For economic recovery, the World Bank recommends ensuring broad access to vaccines, developing efficient systems to distribute them, and strengthening health systems in the region.
The region is at a “crossroads,” described Carlos Felipe Jaramillo, World Bank vice president for Latin America and the Caribbean. “The reversal of hard-won social gains runs the risk of becoming permanent unless bold reforms are made,” he declared.
“Emergency cash transfer assistance, which helped to lessen the impact of the pandemic, will not be sustainable for long; thus, the region needs to move forward with policies that ensure a solid recovery and provide for more sustained, resilient and inclusive growth that will fight persistent poverty and inequality,” added Jaramillo.
In the last decade, there have been two distinct periods of growth and poverty in the region: one of sustained growth and strong poverty reduction, until 2013, and the following period of stagnant poverty and slowing growth, from 2014 to 2019.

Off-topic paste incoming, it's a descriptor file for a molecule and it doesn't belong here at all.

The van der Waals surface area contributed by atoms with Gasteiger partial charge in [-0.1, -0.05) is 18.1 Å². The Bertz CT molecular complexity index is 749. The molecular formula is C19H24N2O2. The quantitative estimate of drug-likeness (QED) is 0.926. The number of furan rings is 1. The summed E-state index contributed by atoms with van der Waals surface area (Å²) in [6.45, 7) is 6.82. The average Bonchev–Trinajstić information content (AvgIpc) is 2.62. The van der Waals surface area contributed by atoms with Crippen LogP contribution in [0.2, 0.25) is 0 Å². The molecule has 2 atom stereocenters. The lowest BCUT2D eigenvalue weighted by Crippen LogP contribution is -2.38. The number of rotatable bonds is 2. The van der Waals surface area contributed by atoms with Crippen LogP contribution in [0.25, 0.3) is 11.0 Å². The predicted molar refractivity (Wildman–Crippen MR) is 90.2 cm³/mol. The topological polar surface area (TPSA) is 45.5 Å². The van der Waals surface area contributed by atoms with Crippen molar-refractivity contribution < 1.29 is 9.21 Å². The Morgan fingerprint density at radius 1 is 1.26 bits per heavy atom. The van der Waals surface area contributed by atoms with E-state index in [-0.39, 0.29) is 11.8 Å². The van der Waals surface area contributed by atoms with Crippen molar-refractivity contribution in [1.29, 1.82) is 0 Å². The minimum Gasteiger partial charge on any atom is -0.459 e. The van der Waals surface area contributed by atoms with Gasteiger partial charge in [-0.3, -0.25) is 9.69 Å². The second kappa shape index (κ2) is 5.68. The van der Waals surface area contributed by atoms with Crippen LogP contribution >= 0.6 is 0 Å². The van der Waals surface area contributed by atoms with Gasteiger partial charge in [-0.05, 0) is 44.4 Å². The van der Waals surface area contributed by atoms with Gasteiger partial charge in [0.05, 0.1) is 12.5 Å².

“Just as the region was seeing a glimmer of recovery from the stagnation period, the Covid-19 pandemic forced economies to close,” the report says.
With the restriction measures and the decline in economic activities, a 6.7% drop in the Gross Domestic Product (GDP) of Latin America and the Caribbean in 2020 is estimated, making this the worst recession in the region’s history, says the Bank World.
The report also highlights the lack of access to essential services in LAC: less than 1 in 4 poor families have adequate sanitation, 9% do not have access to electricity and only 25% use the internet at home.
The economic impact of the pandemic has caused many Latin Americans to seek better living conditions in other regions, despite the restrictions on mobility and the closing of borders imposed by the health crisis.
This is the case of many Argentines, who already suffered from successive economic crises, now aggravated by the pandemic, and who have sought other places to settle.